Trend: The supply of some commodities, like copper, has not been meeting demand, resulting in price increases and big profits for suppliers - and investors.
MSN Money columnist Jim Jubak provides some guidelines for investing in commodities.
Jim Jubak's 3 principles for commodity investing:
1. Find a commodity that is in a multiyear boom.
Or, rephrased, find one that is currently behaving like copper and not like natural gas. I don't mean the obvious profits you'd see this year as copper climbs to a record high, while natural gas mopes along the bottom. I want you to think about the longer-term benefit of investing in a commodity that's riding the boom end of a cycle. If you buy and hold, you may suffer a painful 15% loss in a few days, but as long as the commodity cycle that underlies your commodity stock is in a long-term uptrend, this kind of volatility is survivable.
Buying in during a long-term boom cycle can save you from the worst effects of truly terrible timing. Seeing a stock drop from $61.65 to $9.03 in six months is the kind of excruciating loss that can devastate a portfolio if you then sell at the bottom. But Freeport McMoRan didn't just fall from $61.65 to $9.03 in six months; it rebounded to $29.48 by June 2009, then hit $43.66 by January 2010 on its way to $56.76 at the Feb. 4, 2011, close. You could have had the terrible bad luck to buy at the $61.65 top in June 2008, but if you held on, two and a half years later, you'd be looking at a loss of less than 10%.
I'm not recommending this as an investment strategy, mind you. Spending 30 months to get back to within 10% of the money you started with is still a loss -- of money and time. But it's not the worst thing that can happen to a commodity, or an investor.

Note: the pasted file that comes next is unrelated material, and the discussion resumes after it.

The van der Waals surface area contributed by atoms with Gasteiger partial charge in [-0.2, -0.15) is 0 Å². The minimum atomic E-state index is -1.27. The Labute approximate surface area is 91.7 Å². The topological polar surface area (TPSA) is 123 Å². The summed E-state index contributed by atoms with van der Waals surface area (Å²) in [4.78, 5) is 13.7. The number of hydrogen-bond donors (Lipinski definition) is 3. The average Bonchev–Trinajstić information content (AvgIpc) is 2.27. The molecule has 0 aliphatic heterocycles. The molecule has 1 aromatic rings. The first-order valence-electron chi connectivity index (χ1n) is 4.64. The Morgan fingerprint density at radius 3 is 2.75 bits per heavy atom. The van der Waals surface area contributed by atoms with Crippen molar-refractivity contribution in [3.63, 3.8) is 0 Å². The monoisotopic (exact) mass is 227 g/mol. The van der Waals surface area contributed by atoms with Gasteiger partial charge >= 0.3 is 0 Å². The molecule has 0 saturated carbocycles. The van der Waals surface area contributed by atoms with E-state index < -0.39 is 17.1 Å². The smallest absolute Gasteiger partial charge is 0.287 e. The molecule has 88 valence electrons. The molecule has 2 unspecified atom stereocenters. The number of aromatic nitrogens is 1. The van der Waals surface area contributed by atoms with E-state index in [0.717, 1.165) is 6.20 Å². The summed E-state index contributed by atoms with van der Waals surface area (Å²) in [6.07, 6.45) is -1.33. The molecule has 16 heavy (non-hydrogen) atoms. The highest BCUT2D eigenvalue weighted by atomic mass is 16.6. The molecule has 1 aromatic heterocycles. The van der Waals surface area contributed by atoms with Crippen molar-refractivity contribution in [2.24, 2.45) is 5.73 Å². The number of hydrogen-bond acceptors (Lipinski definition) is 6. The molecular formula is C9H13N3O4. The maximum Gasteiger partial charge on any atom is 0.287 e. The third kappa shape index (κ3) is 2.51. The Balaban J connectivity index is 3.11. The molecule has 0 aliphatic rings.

2. Understand what's driving the commodity cycle.
Let's go back to our friends copper and natural gas. We've already established that, given a choice, you'd much rather own the copper cycle than the natural gas cycle -- at least right now. What's the difference between the two cycles at the moment? Sure, one is up and other is down, but there's more to the difference than that.
The U.S. natural gas industry is currently in the midst of a huge expansion of supply from unconventional sources. The rest of the global industry is following that same path, using technologies pioneered in the United States. The world is, therefore, looking at a big increase in natural gas supply that's likely to run for years. That doesn't necessarily mean that the price of natural gas is headed down, but it does mean that any price increase is dependent solely on an increase in demand -- in this case, an increase in demand large enough to outpace the increase in supply.